The six-step Kern model was applied in the development, implementation, and evaluation of this career development workshop for medical students:

  1. Problem identification and general needs assessment: To assess medical student perceptions of an academic medicine career, a literature review was conducted on the topic matter, and perspectives were gathered from a group of 25 diverse trainees and educational leaders from across the country. Little was known about igniting and maintaining medical student interest in an academic medicine career.
  2. Targeted needs assessment: A set of mixed-methods studies was conducted among a national sample of diverse trainees to assess facilitators and barriers to an academic medicine career and preferred career development activities. Trainees expressed interest in academic medicine careers but lacked instruction on the path to academic medicine, especially regarding what activities to undertake during and after medical school.7,16-18
  3. Goals and objectives: Based on the literature review, mixed-methods studies, and committee member input, it was decided to develop a workshop for medical students on considering an academic residency with the following learning objectives: Discuss the characteristics of an academic residency program, explore one’s interest in an academic residency program, and apply steps to assess a potential academic residency program.
  4. Educational strategies: The learning objectives were addressed through an interactive workshop consisting of didactics, reflection, and case discussion (via a small- and large-group session formats). This multimodal approach was beneficial for a diverse set of learners due to direct engagement with speakers who are role models, active participation, purposeful activity, and heightened networking.
  5. Implementation: The 1-hour workshop was delivered to medical students during an academic medicine career development conference. The conference was implemented at various allopathic medical schools across the country. Participants and speakers were from the host medical school or a nearby academic health center. Medical schools were chosen as the venue because the familiarity of the setting would help participants realize that academic residencies and faculty exist at academic health centers and allow them to network with positive faculty, especially those involved with graduate medical education who could serve as role models, mentors, and champions.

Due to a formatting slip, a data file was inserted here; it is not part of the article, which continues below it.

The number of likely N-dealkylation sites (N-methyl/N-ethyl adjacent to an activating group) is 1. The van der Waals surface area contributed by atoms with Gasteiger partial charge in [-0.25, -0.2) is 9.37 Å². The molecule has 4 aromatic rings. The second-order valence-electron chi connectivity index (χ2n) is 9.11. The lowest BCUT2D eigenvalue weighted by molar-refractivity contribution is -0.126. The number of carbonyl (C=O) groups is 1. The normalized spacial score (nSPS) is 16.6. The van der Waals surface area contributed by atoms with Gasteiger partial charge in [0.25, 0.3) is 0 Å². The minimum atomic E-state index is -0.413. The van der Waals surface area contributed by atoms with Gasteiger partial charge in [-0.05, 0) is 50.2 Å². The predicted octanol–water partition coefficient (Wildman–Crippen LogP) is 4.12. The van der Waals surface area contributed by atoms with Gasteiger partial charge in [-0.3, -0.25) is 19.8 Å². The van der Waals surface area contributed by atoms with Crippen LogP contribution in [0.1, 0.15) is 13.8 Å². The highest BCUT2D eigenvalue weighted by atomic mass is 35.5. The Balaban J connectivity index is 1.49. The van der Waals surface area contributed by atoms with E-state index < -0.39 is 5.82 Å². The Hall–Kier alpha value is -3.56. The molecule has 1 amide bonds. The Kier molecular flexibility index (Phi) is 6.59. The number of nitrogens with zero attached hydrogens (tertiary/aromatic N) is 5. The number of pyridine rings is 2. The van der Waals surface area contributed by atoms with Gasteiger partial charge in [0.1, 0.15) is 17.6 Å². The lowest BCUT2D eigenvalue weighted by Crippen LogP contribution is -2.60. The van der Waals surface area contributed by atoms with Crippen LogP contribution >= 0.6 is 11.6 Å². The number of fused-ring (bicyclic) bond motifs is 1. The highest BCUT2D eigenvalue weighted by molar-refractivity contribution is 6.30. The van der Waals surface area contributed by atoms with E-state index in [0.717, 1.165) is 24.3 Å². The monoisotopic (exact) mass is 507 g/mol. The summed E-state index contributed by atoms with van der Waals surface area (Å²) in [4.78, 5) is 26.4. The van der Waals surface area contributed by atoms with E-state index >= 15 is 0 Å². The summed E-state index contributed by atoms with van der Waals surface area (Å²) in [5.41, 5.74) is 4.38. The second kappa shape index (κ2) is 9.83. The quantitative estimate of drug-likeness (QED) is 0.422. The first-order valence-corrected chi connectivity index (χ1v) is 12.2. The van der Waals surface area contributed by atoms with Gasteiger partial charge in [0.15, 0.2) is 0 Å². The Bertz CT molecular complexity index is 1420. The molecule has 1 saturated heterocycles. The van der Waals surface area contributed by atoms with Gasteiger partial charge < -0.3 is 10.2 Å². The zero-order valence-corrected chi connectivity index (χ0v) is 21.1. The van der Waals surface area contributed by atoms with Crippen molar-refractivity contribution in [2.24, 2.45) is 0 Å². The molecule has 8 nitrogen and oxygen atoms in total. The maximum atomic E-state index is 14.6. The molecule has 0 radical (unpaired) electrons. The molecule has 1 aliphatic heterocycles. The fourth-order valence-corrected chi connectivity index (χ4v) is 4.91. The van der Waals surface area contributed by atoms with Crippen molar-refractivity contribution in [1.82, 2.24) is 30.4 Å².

6. Evaluation and feedback: Conference participants were asked to complete a questionnaire gauging their self-efficacy regarding an academic medicine career or academic residency, and to evaluate the workshop design and content.

Methods

The 1-hour workshop included three strategies for trainees to consider when selecting an academic residency program: (1) a didactic component to allow them to compare and contrast types of residency programs (approximately 10 minutes), (2) a reflection exercise to help them list and organize personal and professional factors of greatest importance when selecting a residency program (approximately 15 minutes), and (3) case scenarios to apply new knowledge and skills in selecting a residency program (approximately 25 minutes). The final 10 minutes of the hour were reserved for a question-and-answer segment. Through this process, we expected participants to gain greater insight into whether an academic residency program best suited their personal and professional interests and if so, which one.

This introductory workshop was drafted and edited by the five coauthors, who include two residency program directors (emergency medicine and radiology), an assistant clerkship director (family medicine), an assistant dean for diversity and inclusion, and a clinician-investigator (internal medicine). The workshop was implemented as a part of a conference curriculum with other workshops; however, it can also be offered as a stand-alone educational tool. It was designed for a group of less than 40 individuals to allow for engagement of and discussion among all participants, especially during the case scenario segment.